I would like to learn how to write device drivers because I think it would be fun. I use a Mac OS X Macbook, but I also have an Ubuntu machine (running on a Mac Min). I am pretty familiar with C and currently am reading this book. I have found some links online such as Mac Dev Center. I am doing this because it would be fun. I think there would be real gratification to see hardware operate because of software I wrote.

I guess what I would like is some tips or advice and guidance, and does anyone know of a list of devices that don't have drivers or can I write a driver for something that's already supported (would prefer the former so I'm actually providing value). What's a good device to get started with? Am I biting off more than I can chew? I'm not afraid of low level programming or assembly or whatever amount of effort is required. I'd like a challenge really!

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    Since you mentioned both OS X and Linux, what OS would these device drivers be for? – jschmier Feb 8 '10 at 15:52
  • Either one, I guess I'd prefer OS X since that's the laptop I use. – Bjorn Tipling Feb 8 '10 at 16:03
  • "devices that don't have drivers..." Any such device would not be usable! A device manufacturer has to create a driver, or else they cannot sell their product. Having said that, there are some very, very simple devices out there. – jpaugh Jan 19 at 22:50
  • eudyptula-challenge.org and github.com/agelastic/eudyptula (readme has the tasks, dont immediatly look at the solutions ;) ) – sjas Apr 22 at 13:18
up vote 31 down vote accepted

For Linux, you might look into picking up the O'Reilly Linux Device Drivers book or reading PDFs online. In my opinion, it is one of the better texts around on the subject.

The Linux Kernel Module Programming Guide is another good resource.

You may also want to pick up a book specifically on the Linux Kernel. I picked up a copy of Robert Love's Linux Kernel Development (2nd Edition) for this purpose (3rd Edition on the way).

  • Thank you! How much work is it to write a device driver? Is it more or less work than writing a big complex application? I asked everyone who answered this question, because I really want an answer. Thanks again! – Bjorn Tipling Feb 8 '10 at 16:34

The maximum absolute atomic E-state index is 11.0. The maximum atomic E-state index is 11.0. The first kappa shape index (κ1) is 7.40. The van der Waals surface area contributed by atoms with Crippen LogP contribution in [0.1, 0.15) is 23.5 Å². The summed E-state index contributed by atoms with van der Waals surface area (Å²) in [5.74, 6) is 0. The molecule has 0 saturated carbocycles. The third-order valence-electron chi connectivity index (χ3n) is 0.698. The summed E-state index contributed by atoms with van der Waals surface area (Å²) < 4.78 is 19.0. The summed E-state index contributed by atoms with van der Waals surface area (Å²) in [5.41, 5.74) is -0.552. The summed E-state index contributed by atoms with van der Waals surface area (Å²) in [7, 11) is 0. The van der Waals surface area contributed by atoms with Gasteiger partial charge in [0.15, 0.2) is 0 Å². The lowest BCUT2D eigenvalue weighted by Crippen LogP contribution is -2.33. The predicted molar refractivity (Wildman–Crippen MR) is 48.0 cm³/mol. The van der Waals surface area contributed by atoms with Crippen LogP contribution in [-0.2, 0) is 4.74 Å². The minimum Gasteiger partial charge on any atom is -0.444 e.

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    The difficulty and amount of work involved depends on the complexity of the device. A tty device driver may be much less complex than a usb or pci device driver. – jschmier Feb 8 '10 at 16:54
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    Start by writing a Kernel module as a driver first. Basic hello world program. and inserting in your Ubuntu/mac. See the Kernel logs and understand what is happening. Then try registering a dummy driver on a bus like ( PCI or USB), and then move towards adding more functions like read write and IOCTL calls. Finally can move to implementation more complex calls of power management hooks, sleep, shutdown. Also if working on embedded, platform drivers and DMA can also is an interesting read. – Anirudh Sep 7 '15 at 6:56

Writing a device driver can be pretty simple, or it can be almost arbitrarily complicated. For instance, I've been involved in a project where it took six of us almost three years to solve ONE bug in a device driver. Of course, we cleared out dozens of other bugs while looking for it... the code improved immensely. The fix turned out to be an eight line patch, that cost, conservatively, about a million dollars.

But, as a side project to that, I wrote an ethernet driver from the chip data sheet in a week, and took another week to debug it. Haven't needed to touch it since.

There's no way to say in general how much work a driver will be; a GPU driver could cost hundreds of millions, a driver for a single LED costs a couple of hours work at the most.

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    Can you share some more details. Would love to understand the patch and why it was so tough to debug. Which class of device was the driver of ? – Anirudh Sep 7 '15 at 6:52

If you want to go for Linux device driver development, the freely available O'Reilly book Linux Device Drivers, Third Edition is a must read.

In order to find unsupported hardware pieces for which you could write a driver, ask on the Linux mailing lists. Maybe some USB 3.0 device? ;)

  • Thank you! How much work is it to write a device driver? Is it more or less work than writing a big complex application? – Bjorn Tipling Feb 8 '10 at 16:33

For Mac you might want to take a look at Mac OS X Internals book. It's think and heavy but fun to read. It is mostly about PowerPC-based Macs but has an appendix about Intel-based ones. For Linux take a look at Linux Device Drivers, 3rd Edition - it's lighter (free PDFs online :) and is really device driver-oriented, might be a better start.

  • Thank you! How much work is it to write a device driver? Is it more or less work than writing a big complex application? – Bjorn Tipling Feb 8 '10 at 16:33
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    Hmm, in both cases you need to know what you are doing, so you need to understand the surrounding environment, and that comes from experience, which you don't get until you try :) Work through several examples from LDDv3, the source code is online but a bit outdated for current kernels, you'll get a feel of what's involved and what you'd like to learn next. – Nikolai Fetissov Feb 8 '10 at 16:47

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